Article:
Oceania and Australia have been spared many of the major scourges of the tropical Third World: schistosomiasis, trypanosomiasis, onchocerciasis, and leishmaniasis. Yet they have coexisted for millennia with malaria, filariasis, and other troublesome diseases. Through contact with Asia and the New World in the past several centuries, they were exposed to all of the major epidemic diseases, which have largely become preventable childhood illnesses. The continued lack of comprehensive public health programs for basic sanitation, hygiene, and home screening in the region means that the threat of fatal epidemics as in the past still remains. Lack of refrigeration and transportation problems make it difficult to deliver antibiotics and vaccines to those in need.

In the more affluent areas, decreasing infant mortality rates, a sedentary life-style, and a change in diet have permitted an increasing number of people who reach adulthood, and who may be particularly genetically susceptible, to experience chronic dis eases generally more common in industrialized areas. Although the recreational drugs of the West became available only after first contact and were often prohibited to indigenes until recently, substance abuse has become a major problem. In recent years the islanders and Australian aborigines exposed to experimental radioactive fallout have shown the world some of the minor health complications of nuclear warfare, which would be - for all -the final epidemic.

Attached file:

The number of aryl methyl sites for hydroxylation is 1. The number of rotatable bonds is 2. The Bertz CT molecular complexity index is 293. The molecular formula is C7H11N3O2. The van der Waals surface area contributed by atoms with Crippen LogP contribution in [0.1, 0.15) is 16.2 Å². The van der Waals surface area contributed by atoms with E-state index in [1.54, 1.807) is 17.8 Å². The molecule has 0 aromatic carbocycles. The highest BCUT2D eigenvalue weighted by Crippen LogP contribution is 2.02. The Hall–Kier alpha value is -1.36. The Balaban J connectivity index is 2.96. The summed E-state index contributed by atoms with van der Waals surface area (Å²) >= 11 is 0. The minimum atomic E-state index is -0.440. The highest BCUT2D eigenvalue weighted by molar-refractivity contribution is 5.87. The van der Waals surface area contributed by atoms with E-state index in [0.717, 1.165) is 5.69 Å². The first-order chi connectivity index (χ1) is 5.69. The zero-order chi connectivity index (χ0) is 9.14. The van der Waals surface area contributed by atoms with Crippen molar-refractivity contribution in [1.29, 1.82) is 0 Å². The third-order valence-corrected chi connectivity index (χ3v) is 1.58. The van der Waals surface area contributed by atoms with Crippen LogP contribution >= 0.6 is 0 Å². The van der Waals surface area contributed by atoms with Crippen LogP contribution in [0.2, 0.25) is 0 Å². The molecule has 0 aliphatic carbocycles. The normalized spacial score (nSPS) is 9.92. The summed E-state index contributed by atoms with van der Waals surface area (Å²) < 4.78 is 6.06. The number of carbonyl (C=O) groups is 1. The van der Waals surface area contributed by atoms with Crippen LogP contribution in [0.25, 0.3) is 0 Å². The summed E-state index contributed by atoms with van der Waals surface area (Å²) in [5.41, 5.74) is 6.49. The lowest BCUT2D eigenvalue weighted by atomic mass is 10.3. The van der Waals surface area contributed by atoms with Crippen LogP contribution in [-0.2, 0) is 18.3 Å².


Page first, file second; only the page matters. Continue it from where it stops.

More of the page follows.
Leslie B. Marshall

The author is deeply grateful to M. Marshall, D. Denoon, H. Hethcote, and G. Rushton for providing essential bibliographic resources. The author also wishes to thank J. Armstrong, J. Boutilier, L. Carrucci, J. Fitzpatrick, D. Hrdy, B. Lambert, D. Lewis, M. Maifield, C. Murry, K. Nero, N. Pollock, U. Prasad, M. Scott, B. Zzferio, and a Hawaii public health representative for providing valuable information.

Your Heart and Nutrition

Your Heart and Nutrition

Prevention is better than a cure. Learn how to cherish your heart by taking the necessary means to keep it pumping healthily and steadily through your life.

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